The 2006 telecom review panel

In 2006, the Industry minister appointed a three member Telecommunications Policy Review Panel to recommend a new policy and regulatory framework to ensure that Canada continues to have a strong, internationally competitive telecommunications industry.

Foreign ownership and control wasn’t part of the mandate, but the committee felt that as it was a related issue it couldn’t stay silent. So it penned an afterward on the subject.

Philosophically, the panel believed Canada should rely primarily on market forces to achieve its telecommunications policy objectives. If necessary, regulatory measures should be “efficient, proportionate to their purpose and interfere with the operation of market forces to the minimum extent necessary to meet their objectives.”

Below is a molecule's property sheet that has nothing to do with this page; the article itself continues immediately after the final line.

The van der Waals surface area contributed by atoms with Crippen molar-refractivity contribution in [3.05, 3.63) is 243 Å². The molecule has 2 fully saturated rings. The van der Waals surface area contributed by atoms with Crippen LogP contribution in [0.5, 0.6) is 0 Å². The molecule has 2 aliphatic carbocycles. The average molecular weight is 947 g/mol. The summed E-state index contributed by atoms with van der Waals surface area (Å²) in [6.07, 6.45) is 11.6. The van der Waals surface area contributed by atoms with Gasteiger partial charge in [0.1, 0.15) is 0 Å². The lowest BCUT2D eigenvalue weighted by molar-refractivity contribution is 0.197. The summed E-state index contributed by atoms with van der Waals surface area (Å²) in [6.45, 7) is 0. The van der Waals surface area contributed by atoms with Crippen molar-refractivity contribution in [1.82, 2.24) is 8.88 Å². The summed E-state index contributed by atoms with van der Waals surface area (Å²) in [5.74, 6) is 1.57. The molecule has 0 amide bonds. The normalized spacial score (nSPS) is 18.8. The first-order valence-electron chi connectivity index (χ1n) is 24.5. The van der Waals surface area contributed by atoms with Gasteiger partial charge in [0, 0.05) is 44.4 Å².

So it was no surprise that the panel recommended Parliament “amend the Telecommunications Act to permit the foreign acquisition of a Canadian telecommunications common carrier, if it is in the public interest to do so.”

It making the recommendation, the panel suggested the government avoid controlling telecom foreign investment under the Investment Canada Act, with its “net benefits test.” (For more on this test, see the section on the Investment Canada Act further on in this article.)